The lesson drawn by Herzl was that assimilation was futile. To survive, Jews needed to hold firmly on to their ethnic identity and create an exclusivist state based on ethnic principles.
There is a huge historical irony to this, because Europe’s ethnic nationalisms would soon end up tearing apart much of the world, culminating in the expansionary German war machine, the Second World War and the Nazi death camps. International institutions such as the United Nations and international humanitarian law were developed precisely to stop the repeat of such a cataclysmic event.
Once in the Middle East, Zionism shifted the locus of its struggle, from finding a solution to European anti-semitism to building an exclusive Jewish homeland on someone else’s land, that of the Palestinians. If one wants to understand the impact of Zionism in the Middle East, then one needs to see how destabilising such a European ideological implant was.
The idea of ethnic-religious supremacism, which history suggests is latent in many ethnic nationalisms, quickly came to the fore in Zionism. Today, Israel believes in:
* segregation at all levels – made concrete in the separation wall across the West Bank;
• in ethnic exclusivism – Palestinian citizens inside Israel are even denied an Israeli nationality;
• a kind of national paranoia – walls are built to protect every border;
• but at the same time, and paradoxically, a refusal to define those borders – and with it a craving for expansion and greater “living room”.
All of this was predictable if one looked at the trajectory of ethnic nationalisms in Europe. Instead, we in the West see all this as a reaction to Islamism. The reality is we have everything back to front: Zionism, an aggressive ethnic nationalism, fed reactionary forces in the region like political Islam.
Cotto: If Israel adopted its pre-1967 borders, would this, in your opinion, contribute to the peace process?
Cook: Of course, it would. If nothing else, it would show for the first time two things: one, that Israel is prepared to exhibit good faith towards the Palestinians and respect international law; and two, that it has finally decided to define and fix its borders. Those are also two good reasons why I don’t think we will see Israel adopt such a position.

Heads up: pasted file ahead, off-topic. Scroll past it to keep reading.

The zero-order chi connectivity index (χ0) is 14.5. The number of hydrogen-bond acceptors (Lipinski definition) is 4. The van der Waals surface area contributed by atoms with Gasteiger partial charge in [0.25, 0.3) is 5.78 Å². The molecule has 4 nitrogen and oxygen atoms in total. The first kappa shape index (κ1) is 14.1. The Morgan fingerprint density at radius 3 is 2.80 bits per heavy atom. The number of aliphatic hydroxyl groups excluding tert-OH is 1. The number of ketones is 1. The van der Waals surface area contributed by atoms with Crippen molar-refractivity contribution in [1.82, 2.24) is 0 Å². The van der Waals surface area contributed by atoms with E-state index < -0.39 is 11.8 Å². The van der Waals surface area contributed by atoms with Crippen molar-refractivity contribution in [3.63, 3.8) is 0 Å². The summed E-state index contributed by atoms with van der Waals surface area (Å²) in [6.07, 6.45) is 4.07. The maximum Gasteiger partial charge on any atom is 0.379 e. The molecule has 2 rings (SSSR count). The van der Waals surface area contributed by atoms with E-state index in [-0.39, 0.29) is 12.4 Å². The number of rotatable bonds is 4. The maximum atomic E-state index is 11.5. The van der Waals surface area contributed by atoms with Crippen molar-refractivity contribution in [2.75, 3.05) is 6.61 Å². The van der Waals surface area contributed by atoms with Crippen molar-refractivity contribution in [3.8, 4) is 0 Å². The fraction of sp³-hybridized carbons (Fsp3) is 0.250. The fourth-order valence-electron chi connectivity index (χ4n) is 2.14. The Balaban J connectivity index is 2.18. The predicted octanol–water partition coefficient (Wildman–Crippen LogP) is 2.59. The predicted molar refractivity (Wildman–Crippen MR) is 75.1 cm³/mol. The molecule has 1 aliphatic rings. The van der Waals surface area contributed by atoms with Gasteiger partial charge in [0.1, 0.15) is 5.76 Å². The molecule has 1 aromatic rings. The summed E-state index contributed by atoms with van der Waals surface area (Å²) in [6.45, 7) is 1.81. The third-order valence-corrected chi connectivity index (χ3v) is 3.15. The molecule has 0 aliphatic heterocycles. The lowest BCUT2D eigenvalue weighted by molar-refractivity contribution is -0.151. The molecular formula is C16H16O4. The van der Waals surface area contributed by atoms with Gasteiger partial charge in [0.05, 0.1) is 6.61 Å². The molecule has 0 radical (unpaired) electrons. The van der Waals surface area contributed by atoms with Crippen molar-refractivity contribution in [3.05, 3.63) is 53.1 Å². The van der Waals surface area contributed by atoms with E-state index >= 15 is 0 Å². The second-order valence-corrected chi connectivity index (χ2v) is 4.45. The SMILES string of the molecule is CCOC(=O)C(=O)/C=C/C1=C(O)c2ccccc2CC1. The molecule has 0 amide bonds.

There is a further, implicit question underlying this one. Can a Palestinian state on 22 per cent of historic Palestine, separated into two prison-cantons with limited access to the sea, be a viable state?
No, I don’t think it can – at least not without remaining economically dependent on Israel and militarily vulnerable to it too. That, we should remember, also appears to have been the view of the international community when it tried to solve this problem more than 60 years ago. The United Nations Partition Plan of 1947 gave the Jewish minority 55 per cent of historic Palestine to create a Jewish state, while the Palestinians, the majority of the population, received 45 per cent for an Arab state.
One doesn’t have to believe the partition plan was fair – as most Palestinians do not – to understand that even the Western-centric UN of that time did not imagine that a viable state could be created on 22 per cent of Palestine, or half of the “Arab state” it envisioned.
That is why I have long maintained that ultimately a solution to the conflict will only be found when the international community helps the two sides to find common ground and shared interests and to create joint institutions. That might be vaguely termed the one-state solution, but in practice it could take many forms.
Cotto: It is often noted that Palestinians live in far more impoverished socioeconomic conditions than Israelis do. From your standpoint, can this be attributed to Israeli aggression?
Cook: In essence, it is difficult to imagine it could be attributed to much else, unless one makes the racist assumption that Palestinians or Arabs are naturally lazy or incompetent.
In terms of Israel’s greater economic success, there are several factors to take into account. It receives massive subsidies from the US taxpayer – billions of dollars in military aid and other benefits. It has developed very lucrative hi-tech and homeland security industries, often using the occupied territories as laboratories for it to test and showcase its weapons and surveillance systems. It also benefits from the financial connections it enjoys with worldwide Jewry. Just think of the property market in Israel, which is artificially boosted by wealthy US and European Jews who inject money into the economy by buying an Israeli condo.
But equally importantly – as a just-published report from the World Bank concludes – it has prospered by plundering and exploiting Palestinian resources. The World Bank argues that Israel’s de facto annexation of 62 per cent of the West Bank, known as Area C in the Oslo Accords, has stripped any nascent Palestinian state of almost all its resources: land for development, water for agriculture, quarries for stone, the Dead Sea for minerals and tourism, etc. Instead these resources are being stolen by more than 200 settlements Israel has been sowing over the West Bank.